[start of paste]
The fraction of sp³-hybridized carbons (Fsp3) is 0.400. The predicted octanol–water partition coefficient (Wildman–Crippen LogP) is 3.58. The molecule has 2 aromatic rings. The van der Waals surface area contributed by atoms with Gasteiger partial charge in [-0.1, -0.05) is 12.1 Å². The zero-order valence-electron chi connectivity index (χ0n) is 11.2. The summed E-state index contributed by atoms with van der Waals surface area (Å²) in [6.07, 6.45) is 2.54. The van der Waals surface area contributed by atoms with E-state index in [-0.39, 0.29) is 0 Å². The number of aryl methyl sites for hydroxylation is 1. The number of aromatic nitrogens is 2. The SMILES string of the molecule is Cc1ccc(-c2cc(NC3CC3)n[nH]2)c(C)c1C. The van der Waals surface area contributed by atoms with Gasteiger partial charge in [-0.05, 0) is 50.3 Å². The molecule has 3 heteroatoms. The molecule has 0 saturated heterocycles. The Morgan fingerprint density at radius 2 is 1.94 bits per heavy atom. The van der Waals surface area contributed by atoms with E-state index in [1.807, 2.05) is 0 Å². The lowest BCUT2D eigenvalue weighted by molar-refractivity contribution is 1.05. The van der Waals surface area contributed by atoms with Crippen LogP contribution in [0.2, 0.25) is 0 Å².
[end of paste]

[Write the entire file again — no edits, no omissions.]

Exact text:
The fraction of sp³-hybridized carbons (Fsp3) is 0.400. The predicted octanol–water partition coefficient (Wildman–Crippen LogP) is 3.58. The molecule has 2 aromatic rings. The van der Waals surface area contributed by atoms with Gasteiger partial charge in [-0.1, -0.05) is 12.1 Å². The zero-order valence-electron chi connectivity index (χ0n) is 11.2. The summed E-state index contributed by atoms with van der Waals surface area (Å²) in [6.07, 6.45) is 2.54. The van der Waals surface area contributed by atoms with E-state index in [-0.39, 0.29) is 0 Å². The number of aryl methyl sites for hydroxylation is 1. The number of aromatic nitrogens is 2. The SMILES string of the molecule is Cc1ccc(-c2cc(NC3CC3)n[nH]2)c(C)c1C. The van der Waals surface area contributed by atoms with Gasteiger partial charge in [-0.05, 0) is 50.3 Å². The molecule has 3 heteroatoms. The molecule has 0 saturated heterocycles. The Morgan fingerprint density at radius 2 is 1.94 bits per heavy atom. The van der Waals surface area contributed by atoms with E-state index in [1.807, 2.05) is 0 Å². The lowest BCUT2D eigenvalue weighted by molar-refractivity contribution is 1.05. The van der Waals surface area contributed by atoms with Crippen LogP contribution in [0.2, 0.25) is 0 Å².